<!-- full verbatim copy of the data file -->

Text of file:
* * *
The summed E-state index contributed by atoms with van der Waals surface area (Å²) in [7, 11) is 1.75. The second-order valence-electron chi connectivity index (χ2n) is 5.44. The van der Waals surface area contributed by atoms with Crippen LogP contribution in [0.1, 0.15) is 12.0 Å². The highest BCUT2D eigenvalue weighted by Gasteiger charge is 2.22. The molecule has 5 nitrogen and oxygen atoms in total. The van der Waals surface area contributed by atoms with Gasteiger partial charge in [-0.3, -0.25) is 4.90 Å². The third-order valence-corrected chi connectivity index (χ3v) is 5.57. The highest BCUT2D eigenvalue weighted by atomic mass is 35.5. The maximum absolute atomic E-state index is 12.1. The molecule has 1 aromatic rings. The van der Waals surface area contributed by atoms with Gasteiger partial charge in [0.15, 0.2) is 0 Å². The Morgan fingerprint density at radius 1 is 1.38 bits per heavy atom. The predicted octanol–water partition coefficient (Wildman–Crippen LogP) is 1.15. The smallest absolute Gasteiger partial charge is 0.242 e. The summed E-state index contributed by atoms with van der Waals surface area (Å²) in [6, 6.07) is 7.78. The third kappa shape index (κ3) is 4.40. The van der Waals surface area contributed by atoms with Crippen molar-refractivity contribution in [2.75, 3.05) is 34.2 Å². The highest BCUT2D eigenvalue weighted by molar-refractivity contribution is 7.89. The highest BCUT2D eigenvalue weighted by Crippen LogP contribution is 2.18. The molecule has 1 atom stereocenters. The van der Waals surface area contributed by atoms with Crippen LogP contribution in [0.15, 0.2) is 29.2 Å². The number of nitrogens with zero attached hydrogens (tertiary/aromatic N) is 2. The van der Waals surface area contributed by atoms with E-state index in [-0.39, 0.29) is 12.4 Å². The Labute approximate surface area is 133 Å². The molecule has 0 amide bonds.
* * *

The summed E-state index contributed by atoms with van der Waals surface area (Å²) in [7, 11) is 1.75. The second-order valence-electron chi connectivity index (χ2n) is 5.44. The van der Waals surface area contributed by atoms with Crippen LogP contribution in [0.1, 0.15) is 12.0 Å². The highest BCUT2D eigenvalue weighted by Gasteiger charge is 2.22. The molecule has 5 nitrogen and oxygen atoms in total. The van der Waals surface area contributed by atoms with Gasteiger partial charge in [-0.3, -0.25) is 4.90 Å². The third-order valence-corrected chi connectivity index (χ3v) is 5.57. The highest BCUT2D eigenvalue weighted by atomic mass is 35.5. The maximum absolute atomic E-state index is 12.1. The molecule has 1 aromatic rings. The van der Waals surface area contributed by atoms with Gasteiger partial charge in [0.15, 0.2) is 0 Å². The Morgan fingerprint density at radius 1 is 1.38 bits per heavy atom. The predicted octanol–water partition coefficient (Wildman–Crippen LogP) is 1.15. The smallest absolute Gasteiger partial charge is 0.242 e. The summed E-state index contributed by atoms with van der Waals surface area (Å²) in [6, 6.07) is 7.78. The third kappa shape index (κ3) is 4.40. The van der Waals surface area contributed by atoms with Crippen molar-refractivity contribution in [2.75, 3.05) is 34.2 Å². The highest BCUT2D eigenvalue weighted by molar-refractivity contribution is 7.89. The highest BCUT2D eigenvalue weighted by Crippen LogP contribution is 2.18. The molecule has 1 atom stereocenters. The van der Waals surface area contributed by atoms with Crippen LogP contribution in [0.15, 0.2) is 29.2 Å². The number of nitrogens with zero attached hydrogens (tertiary/aromatic N) is 2. The van der Waals surface area contributed by atoms with E-state index in [-0.39, 0.29) is 12.4 Å². The Labute approximate surface area is 133 Å². The molecule has 0 amide bonds.